Racial Segregation in Schools Still Affects Many Americans
Years after Brown v Board of Education, racial segregation in schools still affects many Americans, specifically ethnic minorities such as blacks and Latinos. In the source provided by the College Board, “Letter from Birmingham Jail”, Martin Luther King Jr. addresses critics of the social reform movement for civil rights that was especially prominent in the 1950s-1960s. Dr. King also examines segregation among whites and blacks and his letter contains strong appeals to support the peaceful movement for racial integration. Another provided source, “Blowin’ in the Wind” by Bob Dylan, was also written in 1962. His song contains lyrics that advocate peace over war and address racial injustice with the lyrics “how many years can some people exist/Before they’re allowed to be.” The song supports the idea that the answer to solving many racial injustices is accessible when sought. Combined together, both sources advocate civil rights and social justice.
I wondered what the effect of changes made as a result of 1960s civil rights movements had on current social trends. I discovered that schools that had previously desegregated were beginning to resegregate or had never fully desegregated even after Brown v Board of Education. The UCLA Civil Rights Project investigates the “striking rise in double segregation by race and poverty for African American and Latino students” in schools all around the United States (Orfield et al. 1). According to Gary Orfield, Professor of Education and Social Policy, and Jongyeon Ee, Ph.D. in Education from UCLA, California “was little affected by the Brown decision” and “has had serious issues of separation and discrimination in its schools since it became a state.” These changes, and in California’s case as well a lack of change, lead me to ask the question: What factors contribute to growing trends of racial segregation in California schools? I have identified race and economic status as the two major factors contributing to racial segregation.
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History of Segregation:
Throughout the history of the United States, ethnic minorities, specifically blacks and Latinos have endured racism in all aspects of their lives, including housing and as a result, education. Eric Foner, Ph.D. from Columbia, DeWitt Clinton Professor Emeritus of History, describes how during the 1950s, “along with discriminatory practices by private banks and real-estate companies, federal policy became a major factor in further entrenching housing segregation in the United States” (Foner 834). Foner reveals how in some cases “the presence of a single black family led the agency to declare an entire block off-limits for federal mortgage insurance” and that “North as well as South, insisted that housing built or financially aided by the federal government be racially segregated” (Foner 834). These policies kept racial segregation in housing alive long after the civil rights movements of the 1960s and “As late as the 1990s, nearly 90 percent of suburban whites lived in communities with non-white populations of less than 1 percent” (Foner 938). In 1949 Congress passed a Housing Act that was limited, by private contracts avoiding competition, to only support the very poor (Foner 939). Coupled with white opposition to public housing construction, the Housing Act was “increasingly confined to segregated neighborhoods” and reinforced the concentration of poverty in “non-white neighborhoods” (Foner 939). In addition, urban renewal projects drove out residents living in poor neighborhoods in order to access the real estate they lived on (Foner 939). Displaced white residents often moved into suburbs while non-whites who were unable to do so, “found housing in run-down city neighborhoods” (Foner 939). Foner describes how “suburbanization hardened the racial lines of division” (Foner 939). In 1954, Brown v Board of Education was passed, a Supreme Court ruling that ordered the desegregation of public schools. Although Brown v Board of Education marked a change, it did not address the segregation that resulted from housing patterns because “school funding rested on property taxes” ( Foner 1076).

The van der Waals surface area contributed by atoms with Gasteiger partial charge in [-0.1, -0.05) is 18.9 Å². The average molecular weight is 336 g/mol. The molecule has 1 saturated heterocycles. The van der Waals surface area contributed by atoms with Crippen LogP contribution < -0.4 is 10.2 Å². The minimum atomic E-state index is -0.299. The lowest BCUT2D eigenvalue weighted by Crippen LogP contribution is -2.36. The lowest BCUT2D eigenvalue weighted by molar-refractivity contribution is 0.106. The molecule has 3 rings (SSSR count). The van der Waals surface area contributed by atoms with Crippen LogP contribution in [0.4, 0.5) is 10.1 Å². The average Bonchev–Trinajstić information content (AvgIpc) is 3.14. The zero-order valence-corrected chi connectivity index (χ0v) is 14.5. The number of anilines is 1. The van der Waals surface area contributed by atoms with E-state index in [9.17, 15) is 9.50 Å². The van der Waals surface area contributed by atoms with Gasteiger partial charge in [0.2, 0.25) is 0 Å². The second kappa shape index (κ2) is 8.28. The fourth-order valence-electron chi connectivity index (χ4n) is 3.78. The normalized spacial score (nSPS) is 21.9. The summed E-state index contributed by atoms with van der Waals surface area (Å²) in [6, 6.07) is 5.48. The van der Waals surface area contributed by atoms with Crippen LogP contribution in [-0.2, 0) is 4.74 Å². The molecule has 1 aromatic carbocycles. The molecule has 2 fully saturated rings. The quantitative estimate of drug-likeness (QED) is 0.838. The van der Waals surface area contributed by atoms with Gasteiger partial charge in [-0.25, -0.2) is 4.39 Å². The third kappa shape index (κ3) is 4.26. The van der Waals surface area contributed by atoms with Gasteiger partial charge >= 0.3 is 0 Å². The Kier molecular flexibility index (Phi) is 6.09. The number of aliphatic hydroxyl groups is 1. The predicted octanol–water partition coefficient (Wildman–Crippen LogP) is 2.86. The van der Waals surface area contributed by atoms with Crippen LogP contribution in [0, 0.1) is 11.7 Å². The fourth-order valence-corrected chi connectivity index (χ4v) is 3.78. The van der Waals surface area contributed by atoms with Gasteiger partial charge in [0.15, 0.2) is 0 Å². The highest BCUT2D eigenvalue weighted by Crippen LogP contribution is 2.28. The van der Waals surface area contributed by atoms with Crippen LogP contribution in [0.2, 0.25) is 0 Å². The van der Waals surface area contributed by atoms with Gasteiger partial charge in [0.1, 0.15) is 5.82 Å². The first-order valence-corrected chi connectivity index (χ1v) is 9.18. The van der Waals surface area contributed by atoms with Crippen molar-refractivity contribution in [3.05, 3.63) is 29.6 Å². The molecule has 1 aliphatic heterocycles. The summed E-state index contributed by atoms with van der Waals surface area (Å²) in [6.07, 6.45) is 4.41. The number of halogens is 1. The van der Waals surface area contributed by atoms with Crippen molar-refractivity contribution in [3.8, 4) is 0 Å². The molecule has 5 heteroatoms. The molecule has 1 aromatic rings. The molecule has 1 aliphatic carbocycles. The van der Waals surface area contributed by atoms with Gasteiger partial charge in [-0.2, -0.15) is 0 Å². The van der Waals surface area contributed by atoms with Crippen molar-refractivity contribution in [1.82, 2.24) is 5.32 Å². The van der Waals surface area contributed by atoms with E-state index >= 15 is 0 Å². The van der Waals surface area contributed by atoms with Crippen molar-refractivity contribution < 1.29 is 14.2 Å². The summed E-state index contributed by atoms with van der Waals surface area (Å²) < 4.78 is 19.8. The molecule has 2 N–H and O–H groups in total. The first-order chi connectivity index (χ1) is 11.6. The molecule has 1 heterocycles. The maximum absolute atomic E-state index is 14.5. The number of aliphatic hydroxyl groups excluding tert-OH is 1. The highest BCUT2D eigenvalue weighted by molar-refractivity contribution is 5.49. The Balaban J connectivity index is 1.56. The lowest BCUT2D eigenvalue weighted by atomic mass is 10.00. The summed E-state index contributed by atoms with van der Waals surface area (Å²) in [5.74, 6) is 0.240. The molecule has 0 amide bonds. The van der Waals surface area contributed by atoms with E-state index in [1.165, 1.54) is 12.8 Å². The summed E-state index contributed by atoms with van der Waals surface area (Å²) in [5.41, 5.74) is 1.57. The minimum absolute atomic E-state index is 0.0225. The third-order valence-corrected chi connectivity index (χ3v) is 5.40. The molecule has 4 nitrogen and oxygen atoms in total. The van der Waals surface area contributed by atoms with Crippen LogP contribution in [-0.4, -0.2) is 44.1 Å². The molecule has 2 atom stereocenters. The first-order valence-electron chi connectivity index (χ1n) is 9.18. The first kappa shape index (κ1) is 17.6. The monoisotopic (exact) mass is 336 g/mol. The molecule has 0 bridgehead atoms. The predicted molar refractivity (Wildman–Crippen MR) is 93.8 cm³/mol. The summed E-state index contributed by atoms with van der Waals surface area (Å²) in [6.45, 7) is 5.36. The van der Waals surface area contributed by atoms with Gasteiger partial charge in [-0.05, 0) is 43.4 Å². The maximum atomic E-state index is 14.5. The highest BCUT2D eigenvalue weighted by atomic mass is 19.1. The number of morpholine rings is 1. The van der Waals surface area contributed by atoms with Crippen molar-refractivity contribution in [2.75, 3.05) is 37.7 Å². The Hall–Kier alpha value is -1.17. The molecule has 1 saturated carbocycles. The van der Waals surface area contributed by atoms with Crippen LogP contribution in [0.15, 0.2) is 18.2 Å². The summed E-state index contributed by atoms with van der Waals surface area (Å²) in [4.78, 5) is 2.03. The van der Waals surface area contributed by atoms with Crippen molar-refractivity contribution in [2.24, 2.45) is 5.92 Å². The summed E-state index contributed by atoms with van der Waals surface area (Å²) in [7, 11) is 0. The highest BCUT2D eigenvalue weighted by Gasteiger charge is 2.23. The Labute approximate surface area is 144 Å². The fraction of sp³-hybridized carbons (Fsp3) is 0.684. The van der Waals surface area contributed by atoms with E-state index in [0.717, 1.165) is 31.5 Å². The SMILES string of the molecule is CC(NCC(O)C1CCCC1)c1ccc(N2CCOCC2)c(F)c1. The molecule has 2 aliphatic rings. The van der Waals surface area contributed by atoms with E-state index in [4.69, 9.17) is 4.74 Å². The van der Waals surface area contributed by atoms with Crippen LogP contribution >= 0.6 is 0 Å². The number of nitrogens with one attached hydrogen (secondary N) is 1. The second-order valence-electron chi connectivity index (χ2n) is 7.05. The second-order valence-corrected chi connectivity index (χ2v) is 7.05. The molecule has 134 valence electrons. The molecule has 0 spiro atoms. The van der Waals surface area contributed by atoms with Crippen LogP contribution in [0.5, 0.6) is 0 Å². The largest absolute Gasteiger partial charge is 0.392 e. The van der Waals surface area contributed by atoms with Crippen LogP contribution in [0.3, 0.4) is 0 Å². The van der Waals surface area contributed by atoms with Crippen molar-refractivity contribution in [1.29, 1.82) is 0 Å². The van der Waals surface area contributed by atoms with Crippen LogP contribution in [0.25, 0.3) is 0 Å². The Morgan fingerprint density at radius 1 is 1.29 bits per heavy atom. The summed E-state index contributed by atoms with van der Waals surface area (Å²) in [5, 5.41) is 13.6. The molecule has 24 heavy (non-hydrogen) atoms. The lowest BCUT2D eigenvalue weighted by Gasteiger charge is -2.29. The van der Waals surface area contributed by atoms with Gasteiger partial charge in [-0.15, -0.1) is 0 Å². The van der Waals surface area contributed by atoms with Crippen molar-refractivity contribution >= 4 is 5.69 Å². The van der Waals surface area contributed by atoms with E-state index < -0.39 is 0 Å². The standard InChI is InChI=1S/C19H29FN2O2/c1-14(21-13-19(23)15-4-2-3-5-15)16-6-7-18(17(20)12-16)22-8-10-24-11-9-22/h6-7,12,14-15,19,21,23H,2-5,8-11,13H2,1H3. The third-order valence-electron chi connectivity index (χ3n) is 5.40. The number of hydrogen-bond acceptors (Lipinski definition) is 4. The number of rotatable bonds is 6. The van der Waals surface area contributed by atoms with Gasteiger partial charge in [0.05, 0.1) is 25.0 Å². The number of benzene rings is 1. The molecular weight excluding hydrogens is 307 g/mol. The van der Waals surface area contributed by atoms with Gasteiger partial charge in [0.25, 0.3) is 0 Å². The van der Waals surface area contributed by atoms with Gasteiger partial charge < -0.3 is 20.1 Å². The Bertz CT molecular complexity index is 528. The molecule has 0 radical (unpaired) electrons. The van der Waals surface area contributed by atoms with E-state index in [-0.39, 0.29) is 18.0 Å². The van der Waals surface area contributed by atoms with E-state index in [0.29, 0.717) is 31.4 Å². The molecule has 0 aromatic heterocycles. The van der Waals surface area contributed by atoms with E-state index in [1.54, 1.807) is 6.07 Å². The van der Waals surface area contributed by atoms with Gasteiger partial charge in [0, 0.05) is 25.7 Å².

California specifically was not affected largely by Brown v Board of Education (Orfield and Ee 3). The UCLA Civil Rights Project describes how “[m]ajor court decisions in California mandating segregation that occurred in the 1970s were overturned by the 1990s, thus California presently has no school integration policy” (Orfield and Ee 3). According to data collected from the UCLA Civil Rights Project, these policies coupled with other factors have led to California to become one of the most racially segregated states for blacks and, the most racially segregated states for Latinos (Orfield and Ee).
Current Racial Segregation Trends:
There is a current trend towards resegregation in the public schools of the United States. This trend is supported by a study conducted in 2018 under the National Center for Education Statistics (NCES), a branch of the US Department of Education which included data that describes how “51 percent of White students were enrolled in public schools” where “75 percent or more of enrollment was White” (de Brey et al. 58). This data reveals the current isolation of white students in schools. The study compared the information with statistics on enrollment of ethnic minorities and found that “in fall 2015, approximately 30 percent of public [school] students attended public schools in which the combined enrollment of minority students was at least 75 percent of total enrollment” (de Brey et al. 57). Of the ethnic minorities included:
Over half of Hispanic (60 percent), Black (58 percent), and Pacific Islander students (53 percent) attended such schools. In contrast, less than half of Asian students (38 percent) … [and] White students (5 percent) attended such schools. Instead, the majority of White students (51 percent) attended schools where the combined enrollment minority students were 25 percent or less of total enrollment. (de Brey et al. 57)